I admit it. I’m a gum addict. I chew gum constantly. This is a new development for me, one that just came on out of the blue. I have packs of gum in my purse, in my nightstand drawer, in my desk. I have them in my pockets and as a result often have them in the washing machine. I even paused after writing that sentence to pop a fresh piece in my mouth. Mmm…minty. My gum chewing has definitely developed into a bad habit. If I’m not chewing gum I feel very…gumless. I look at it as an investment. I’ve got the strongest jaw muscles of anyone I know. With the exception of my dog, Peedum. She didn’t get that massive on genetics alone. If a burglar breaks into our house and doesn’t have a gun...or a knife…or any real threatening intent…I could absolutely chase him off by the sheer force of my bite alone.
Okay so that may be a bit farfetched. But I ask you, what good could possibly be attained by the bad habit of scratching your ears with your keys? Like your doctor is going to look in them and say “Gee, Louie, them are some clean ears! Say, what do you do to keep them canals so vacant? Car keys, eh? You’ll have to show me how to do that!”
My burglar biter doesn’t seem quite as stupid now, does it? The way I see it, there are a lot worse things I could be doing habitually. Like being one of those people who leaves about a twelfth of a serving left in the bottom of the juice box or milk carton.
One that gets me every time is perfectly capable people who intentionally walk with a limp disguised as a swagger in an attempt to look cool. I’m not sure if this walk is a byproduct of having their pants around their knees or if their AF1’s or Nike’s are contoured to give them that shuffle. Whenever I see my neighbor walk out of his house with his “Wounded in the War” strut my brain just starts chanting “Oontz Oontz!” over and over. Y’know, the sound that bass makes when it’s cranked up too loud?
The next bad habit is an annoyance shared by many and, unfortunately, practiced by many. People who can’t complete a sentence without using “Um,” “Like,” or little phrases such as “You feel me?” or “You know what I’m saying?”. Listening to these people speak is like trying to pay attention to a conversation while simultaneously working on a Jumble puzzle.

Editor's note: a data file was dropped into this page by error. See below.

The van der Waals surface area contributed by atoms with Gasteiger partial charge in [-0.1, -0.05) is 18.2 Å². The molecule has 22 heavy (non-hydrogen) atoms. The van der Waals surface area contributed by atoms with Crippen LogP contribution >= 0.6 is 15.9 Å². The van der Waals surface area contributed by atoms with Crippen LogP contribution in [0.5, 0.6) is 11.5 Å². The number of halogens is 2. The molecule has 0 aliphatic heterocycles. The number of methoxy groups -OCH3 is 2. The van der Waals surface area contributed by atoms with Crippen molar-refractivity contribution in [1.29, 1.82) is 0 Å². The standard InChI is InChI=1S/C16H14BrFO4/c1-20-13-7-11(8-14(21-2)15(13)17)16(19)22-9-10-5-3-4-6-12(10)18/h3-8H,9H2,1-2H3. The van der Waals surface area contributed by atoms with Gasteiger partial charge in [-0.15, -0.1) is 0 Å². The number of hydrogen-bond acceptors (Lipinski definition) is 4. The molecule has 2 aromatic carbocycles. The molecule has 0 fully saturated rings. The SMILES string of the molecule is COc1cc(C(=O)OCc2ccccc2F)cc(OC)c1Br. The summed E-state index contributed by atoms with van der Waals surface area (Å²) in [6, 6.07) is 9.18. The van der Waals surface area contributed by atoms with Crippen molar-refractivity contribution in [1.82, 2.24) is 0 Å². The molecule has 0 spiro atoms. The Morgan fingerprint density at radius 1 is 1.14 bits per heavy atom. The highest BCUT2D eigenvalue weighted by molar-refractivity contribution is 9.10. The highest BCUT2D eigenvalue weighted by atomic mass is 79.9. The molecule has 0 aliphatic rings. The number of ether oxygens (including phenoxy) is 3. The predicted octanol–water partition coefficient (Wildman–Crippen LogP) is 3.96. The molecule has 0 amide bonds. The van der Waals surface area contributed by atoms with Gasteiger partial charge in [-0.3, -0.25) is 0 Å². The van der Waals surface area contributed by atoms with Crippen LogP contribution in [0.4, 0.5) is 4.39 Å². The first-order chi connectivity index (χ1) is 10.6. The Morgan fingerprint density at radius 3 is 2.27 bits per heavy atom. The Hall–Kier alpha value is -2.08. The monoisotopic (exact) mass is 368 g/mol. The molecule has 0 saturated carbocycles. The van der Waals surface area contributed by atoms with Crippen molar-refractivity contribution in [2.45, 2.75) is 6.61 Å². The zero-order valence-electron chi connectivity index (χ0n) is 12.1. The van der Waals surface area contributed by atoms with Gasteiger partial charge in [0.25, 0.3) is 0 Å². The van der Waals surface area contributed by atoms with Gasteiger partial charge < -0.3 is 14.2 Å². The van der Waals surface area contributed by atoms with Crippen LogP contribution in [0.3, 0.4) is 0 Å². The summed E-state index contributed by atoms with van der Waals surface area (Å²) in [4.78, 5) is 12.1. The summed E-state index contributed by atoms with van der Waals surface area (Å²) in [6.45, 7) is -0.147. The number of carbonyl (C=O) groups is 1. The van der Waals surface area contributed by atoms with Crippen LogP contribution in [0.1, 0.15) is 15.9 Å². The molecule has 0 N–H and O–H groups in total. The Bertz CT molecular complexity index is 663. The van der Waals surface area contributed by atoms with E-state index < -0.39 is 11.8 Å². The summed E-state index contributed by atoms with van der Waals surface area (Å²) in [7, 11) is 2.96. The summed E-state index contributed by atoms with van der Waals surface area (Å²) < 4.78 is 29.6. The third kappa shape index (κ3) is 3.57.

Alright, this one isn’t really a habit per se but still an annoyance nonetheless. My husband is a Professional Snorer with a PhD in Sleep Snorting. He’s also the type of guy who falls asleep within five minutes of his head hitting the pillow, leaving me to toss and turn to that horrible sound until I’m either too exhausted to stay awake or until I stick my cold feet on him and push him into a new position. If I use the Freeze n’ Push method I’d better hurry up and fall asleep myself because I’ll only have about four minutes before he starts up again.
How about people who chew on pen lids? I’ll admit, I used to do this when I was younger. Then I saw firsthand what was on the pen lid before my teeth got there in tenth grade science class and dropped that habit cold turkey. This one isn’t so bad when the perpetrator chews on his or her own pens and then keeps them to themselves. But there are those people out there who lend out their chewed pens. Or worse, the ones who borrow YOUR pens and return them chewed!
Everyone has at least ONE bad habit. Everyone also has a list of the ones that bother him or her the most. What are yours?